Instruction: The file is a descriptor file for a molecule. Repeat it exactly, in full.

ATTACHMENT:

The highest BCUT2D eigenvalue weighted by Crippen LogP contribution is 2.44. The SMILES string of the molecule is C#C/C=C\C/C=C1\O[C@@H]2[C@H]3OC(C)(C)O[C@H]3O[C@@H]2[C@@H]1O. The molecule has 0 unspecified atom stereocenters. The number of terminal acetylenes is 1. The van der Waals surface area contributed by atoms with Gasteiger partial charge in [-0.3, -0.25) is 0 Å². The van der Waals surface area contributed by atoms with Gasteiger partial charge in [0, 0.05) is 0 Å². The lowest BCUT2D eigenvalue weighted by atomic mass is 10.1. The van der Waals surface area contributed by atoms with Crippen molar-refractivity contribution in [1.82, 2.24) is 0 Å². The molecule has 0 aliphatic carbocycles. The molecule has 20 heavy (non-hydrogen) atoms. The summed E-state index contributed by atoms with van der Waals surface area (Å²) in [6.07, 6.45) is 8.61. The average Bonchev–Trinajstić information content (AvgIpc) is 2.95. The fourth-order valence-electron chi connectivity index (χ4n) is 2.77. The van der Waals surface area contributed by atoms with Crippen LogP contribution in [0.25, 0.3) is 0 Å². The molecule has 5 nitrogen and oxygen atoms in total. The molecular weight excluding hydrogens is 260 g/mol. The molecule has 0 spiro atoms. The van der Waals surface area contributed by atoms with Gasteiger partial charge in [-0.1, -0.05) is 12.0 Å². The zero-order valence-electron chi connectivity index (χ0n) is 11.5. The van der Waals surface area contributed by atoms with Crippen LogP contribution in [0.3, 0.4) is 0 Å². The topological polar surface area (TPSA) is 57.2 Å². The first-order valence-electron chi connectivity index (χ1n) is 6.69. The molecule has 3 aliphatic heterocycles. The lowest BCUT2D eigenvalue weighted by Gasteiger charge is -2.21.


The highest BCUT2D eigenvalue weighted by Crippen LogP contribution is 2.44. The SMILES string of the molecule is C#C/C=C\C/C=C1\O[C@@H]2[C@H]3OC(C)(C)O[C@H]3O[C@@H]2[C@@H]1O. The molecule has 0 unspecified atom stereocenters. The number of terminal acetylenes is 1. The van der Waals surface area contributed by atoms with Gasteiger partial charge in [-0.3, -0.25) is 0 Å². The van der Waals surface area contributed by atoms with Gasteiger partial charge in [0, 0.05) is 0 Å². The lowest BCUT2D eigenvalue weighted by atomic mass is 10.1. The van der Waals surface area contributed by atoms with Crippen molar-refractivity contribution in [1.82, 2.24) is 0 Å². The molecule has 0 aliphatic carbocycles. The molecule has 20 heavy (non-hydrogen) atoms. The summed E-state index contributed by atoms with van der Waals surface area (Å²) in [6.07, 6.45) is 8.61. The average Bonchev–Trinajstić information content (AvgIpc) is 2.95. The fourth-order valence-electron chi connectivity index (χ4n) is 2.77. The van der Waals surface area contributed by atoms with Crippen LogP contribution in [0.25, 0.3) is 0 Å². The molecule has 5 nitrogen and oxygen atoms in total. The molecular weight excluding hydrogens is 260 g/mol. The molecule has 0 spiro atoms. The van der Waals surface area contributed by atoms with Gasteiger partial charge in [-0.1, -0.05) is 12.0 Å². The zero-order valence-electron chi connectivity index (χ0n) is 11.5. The van der Waals surface area contributed by atoms with Crippen LogP contribution in [0.3, 0.4) is 0 Å². The topological polar surface area (TPSA) is 57.2 Å². The first-order valence-electron chi connectivity index (χ1n) is 6.69. The molecule has 3 aliphatic heterocycles. The lowest BCUT2D eigenvalue weighted by Gasteiger charge is -2.21.